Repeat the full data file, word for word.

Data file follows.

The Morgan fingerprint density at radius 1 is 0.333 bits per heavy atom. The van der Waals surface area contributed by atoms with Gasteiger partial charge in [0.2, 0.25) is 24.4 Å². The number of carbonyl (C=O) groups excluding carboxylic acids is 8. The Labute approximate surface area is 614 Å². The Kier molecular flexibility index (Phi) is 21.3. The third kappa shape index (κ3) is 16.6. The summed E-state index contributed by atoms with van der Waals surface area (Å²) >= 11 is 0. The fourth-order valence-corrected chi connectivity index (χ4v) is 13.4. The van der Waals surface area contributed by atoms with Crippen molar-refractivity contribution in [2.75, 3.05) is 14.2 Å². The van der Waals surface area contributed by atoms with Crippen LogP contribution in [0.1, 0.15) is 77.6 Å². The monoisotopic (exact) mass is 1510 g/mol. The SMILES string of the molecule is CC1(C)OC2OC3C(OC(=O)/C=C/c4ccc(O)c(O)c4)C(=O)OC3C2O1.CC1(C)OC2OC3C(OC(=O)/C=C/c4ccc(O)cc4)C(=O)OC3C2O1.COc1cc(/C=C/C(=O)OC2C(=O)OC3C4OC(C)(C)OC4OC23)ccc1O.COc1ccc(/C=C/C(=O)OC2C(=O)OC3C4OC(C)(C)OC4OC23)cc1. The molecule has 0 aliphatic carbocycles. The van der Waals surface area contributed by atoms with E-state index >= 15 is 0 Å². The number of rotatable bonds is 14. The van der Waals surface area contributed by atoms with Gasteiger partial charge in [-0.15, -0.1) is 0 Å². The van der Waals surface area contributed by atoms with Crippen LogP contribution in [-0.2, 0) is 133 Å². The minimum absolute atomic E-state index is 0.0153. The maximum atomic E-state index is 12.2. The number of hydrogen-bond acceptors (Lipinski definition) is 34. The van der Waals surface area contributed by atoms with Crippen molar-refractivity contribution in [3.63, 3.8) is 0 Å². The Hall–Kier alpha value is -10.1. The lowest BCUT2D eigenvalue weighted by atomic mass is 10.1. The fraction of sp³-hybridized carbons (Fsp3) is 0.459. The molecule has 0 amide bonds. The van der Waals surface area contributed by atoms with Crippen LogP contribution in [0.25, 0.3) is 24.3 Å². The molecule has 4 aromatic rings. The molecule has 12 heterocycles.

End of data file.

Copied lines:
The Morgan fingerprint density at radius 1 is 0.333 bits per heavy atom. The van der Waals surface area contributed by atoms with Gasteiger partial charge in [0.2, 0.25) is 24.4 Å². The number of carbonyl (C=O) groups excluding carboxylic acids is 8. The Labute approximate surface area is 614 Å². The Kier molecular flexibility index (Phi) is 21.3. The third kappa shape index (κ3) is 16.6. The summed E-state index contributed by atoms with van der Waals surface area (Å²) >= 11 is 0. The fourth-order valence-corrected chi connectivity index (χ4v) is 13.4. The van der Waals surface area contributed by atoms with Crippen molar-refractivity contribution in [2.75, 3.05) is 14.2 Å². The van der Waals surface area contributed by atoms with Crippen LogP contribution in [0.1, 0.15) is 77.6 Å². The monoisotopic (exact) mass is 1510 g/mol. The SMILES string of the molecule is CC1(C)OC2OC3C(OC(=O)/C=C/c4ccc(O)c(O)c4)C(=O)OC3C2O1.CC1(C)OC2OC3C(OC(=O)/C=C/c4ccc(O)cc4)C(=O)OC3C2O1.COc1cc(/C=C/C(=O)OC2C(=O)OC3C4OC(C)(C)OC4OC23)ccc1O.COc1ccc(/C=C/C(=O)OC2C(=O)OC3C4OC(C)(C)OC4OC23)cc1. The molecule has 0 aliphatic carbocycles. The van der Waals surface area contributed by atoms with E-state index >= 15 is 0 Å². The number of rotatable bonds is 14. The van der Waals surface area contributed by atoms with Gasteiger partial charge in [-0.15, -0.1) is 0 Å². The van der Waals surface area contributed by atoms with Crippen LogP contribution in [-0.2, 0) is 133 Å². The minimum absolute atomic E-state index is 0.0153. The maximum atomic E-state index is 12.2. The number of hydrogen-bond acceptors (Lipinski definition) is 34. The van der Waals surface area contributed by atoms with Crippen molar-refractivity contribution in [3.63, 3.8) is 0 Å². The Hall–Kier alpha value is -10.1. The lowest BCUT2D eigenvalue weighted by atomic mass is 10.1. The fraction of sp³-hybridized carbons (Fsp3) is 0.459. The molecule has 0 amide bonds. The van der Waals surface area contributed by atoms with Crippen LogP contribution in [0.25, 0.3) is 24.3 Å². The molecule has 4 aromatic rings. The molecule has 12 heterocycles.